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An explanation of how the NRA calculates classifications

After each NRA sanctioned highpower tournament the sponsor sends the scores of all participants and the number of shots they fired to the NRA. The NRA then receives these scores and enters them into their computer system. When the computer updates scores (about every week or so), it starts at the last match for which the NRA has received your scores and starts going through to previous matches, if any. When it sees that you have scores for 240 or more shots it then takes the average score over those 240 or more shots and checks to see if you can be re-classified. If that average is not in a higher classification range, all the scores are kept until the next time the NRA receives scores from a match. At that time the process is repeated.

To make this easier to explain, let's take the example of Joe Highpowershooter. Joe was re-classified as an Expert over the winter and he's starting this season with his new classification. When he starts attending matches those scores get sent to the NRA.

The NRA now receives the scores for a tournament that Joe fired in. Let's say that it consisted of 80 shots and Joe's score was a 750. Since this was the first match score the NRA received since Joe was re-classified last winter, there aren't the requisite number of shots (240) to check for re-classification.

The next set of scores are from a weekend where Joe shot 130 shots and had a total score of 1220. The NRA now takes this tournament (130 shots), starts to go backwards in time and adds the only previous tournament (80 shots). This brings the total of most recent tournaments to 210 (130+80). Since 210 is still not enough for a re-classification check nothing is done.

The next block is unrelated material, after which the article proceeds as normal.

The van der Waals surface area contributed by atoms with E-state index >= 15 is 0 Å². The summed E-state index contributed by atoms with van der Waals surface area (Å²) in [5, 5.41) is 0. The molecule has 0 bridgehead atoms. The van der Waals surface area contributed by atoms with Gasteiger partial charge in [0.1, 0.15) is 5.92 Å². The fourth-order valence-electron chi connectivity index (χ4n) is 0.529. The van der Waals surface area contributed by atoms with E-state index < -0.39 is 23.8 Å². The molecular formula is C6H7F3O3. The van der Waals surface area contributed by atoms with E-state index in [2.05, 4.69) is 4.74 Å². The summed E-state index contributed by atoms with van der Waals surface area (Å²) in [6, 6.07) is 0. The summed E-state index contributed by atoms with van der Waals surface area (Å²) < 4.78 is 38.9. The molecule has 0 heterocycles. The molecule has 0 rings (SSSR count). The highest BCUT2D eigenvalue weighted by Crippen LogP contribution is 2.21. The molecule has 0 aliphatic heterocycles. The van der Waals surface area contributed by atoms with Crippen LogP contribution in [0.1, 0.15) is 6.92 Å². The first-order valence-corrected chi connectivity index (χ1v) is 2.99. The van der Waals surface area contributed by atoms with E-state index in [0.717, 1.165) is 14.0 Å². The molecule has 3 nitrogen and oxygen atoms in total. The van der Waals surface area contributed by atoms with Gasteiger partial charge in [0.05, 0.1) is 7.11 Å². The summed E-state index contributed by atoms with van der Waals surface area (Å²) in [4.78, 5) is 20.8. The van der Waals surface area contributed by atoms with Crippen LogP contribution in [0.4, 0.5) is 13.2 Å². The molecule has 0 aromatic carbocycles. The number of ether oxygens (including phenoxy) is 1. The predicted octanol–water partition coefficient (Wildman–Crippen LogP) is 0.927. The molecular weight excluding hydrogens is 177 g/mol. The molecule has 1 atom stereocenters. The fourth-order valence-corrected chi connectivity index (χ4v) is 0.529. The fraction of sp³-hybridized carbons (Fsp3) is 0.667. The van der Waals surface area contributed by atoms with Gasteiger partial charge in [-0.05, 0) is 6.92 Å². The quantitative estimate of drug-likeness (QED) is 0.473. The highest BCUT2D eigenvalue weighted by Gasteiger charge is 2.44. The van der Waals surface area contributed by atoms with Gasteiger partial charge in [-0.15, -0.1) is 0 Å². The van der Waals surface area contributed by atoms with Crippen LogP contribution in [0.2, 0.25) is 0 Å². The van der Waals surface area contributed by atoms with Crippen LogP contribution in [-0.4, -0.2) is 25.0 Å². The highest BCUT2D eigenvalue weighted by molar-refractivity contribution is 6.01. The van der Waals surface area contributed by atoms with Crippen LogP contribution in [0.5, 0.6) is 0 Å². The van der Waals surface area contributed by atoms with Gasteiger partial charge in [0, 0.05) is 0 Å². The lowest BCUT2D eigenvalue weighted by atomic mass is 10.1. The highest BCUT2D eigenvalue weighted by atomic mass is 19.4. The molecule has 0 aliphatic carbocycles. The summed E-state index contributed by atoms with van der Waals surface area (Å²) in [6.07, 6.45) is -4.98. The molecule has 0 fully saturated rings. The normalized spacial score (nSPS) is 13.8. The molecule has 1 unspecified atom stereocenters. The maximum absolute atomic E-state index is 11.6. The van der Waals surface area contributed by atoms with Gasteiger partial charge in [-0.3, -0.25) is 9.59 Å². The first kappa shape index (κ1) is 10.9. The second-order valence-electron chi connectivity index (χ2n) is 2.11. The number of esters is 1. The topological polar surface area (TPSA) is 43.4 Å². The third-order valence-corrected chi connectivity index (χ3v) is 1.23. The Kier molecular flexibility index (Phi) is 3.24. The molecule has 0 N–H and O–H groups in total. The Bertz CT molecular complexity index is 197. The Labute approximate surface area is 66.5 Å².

Joe keeps attending matches and trying his best. The NRA now receives another set of tournament scores. In this one Joe shot 50 shots with a score of 468. NRA tournament reporting again starts adding shots starting with the most recent tournament received. 50+130+80=260. Since 260 is greater than 240, we now have enough shots to do a re-classification check. The NRA adds the scores for these 260 shots and finds the equivalent %. 468+1220+750=2438. Averaged over 260 shots we get 93.77%. This is close to the 94.00% needed for Master but not quite enough. At this point Joe still remains an Expert.

Sometime later the NRA receives yet another set of scores from a tournament that Joe shot in. Joe shot 100 shots with a score of 946. Once again the addition of the most recent shots begins (100+50+130=280). Since we pass the 240 shot threshold with the most recent three tournaments, any tournament before this point (the 80 shot one in our example) is no longer used to compute Joe Highpowershooter's average. The scores for these 280 shots is 946+468+1220=2534 for an average of 94.07%. Joe will now be re-classified as a Master and receive his new card in the mail. If the NRA receives subsequent tournament results for Joe, these will not be combined with any matches he fired before he became a Master. All calculations will begin anew.

Competitors should also keep in mind that the NRA may receive tournament scores in a different order than people shoot them. Some tournament personnel send in their scores faster than others. League scores are turned in when the league has completed shooting and may possibly not get sent in until months after the first league match was fired. While most highpower competitions are sanctioned by the NRA, not all of them are. CMP "Leg" match scores are not used for NRA classification. Also, some matches are run by a local club using NRA rules but without NRA sanction. This is usually at the discretion of the tournament sponsor.

Trying to keep track of your classification scores is a hit-or-miss proposition at best. Shooters are really at the mercy of the efficiency of tournament sponsors. The best method is to keep attending different matches and trying your best.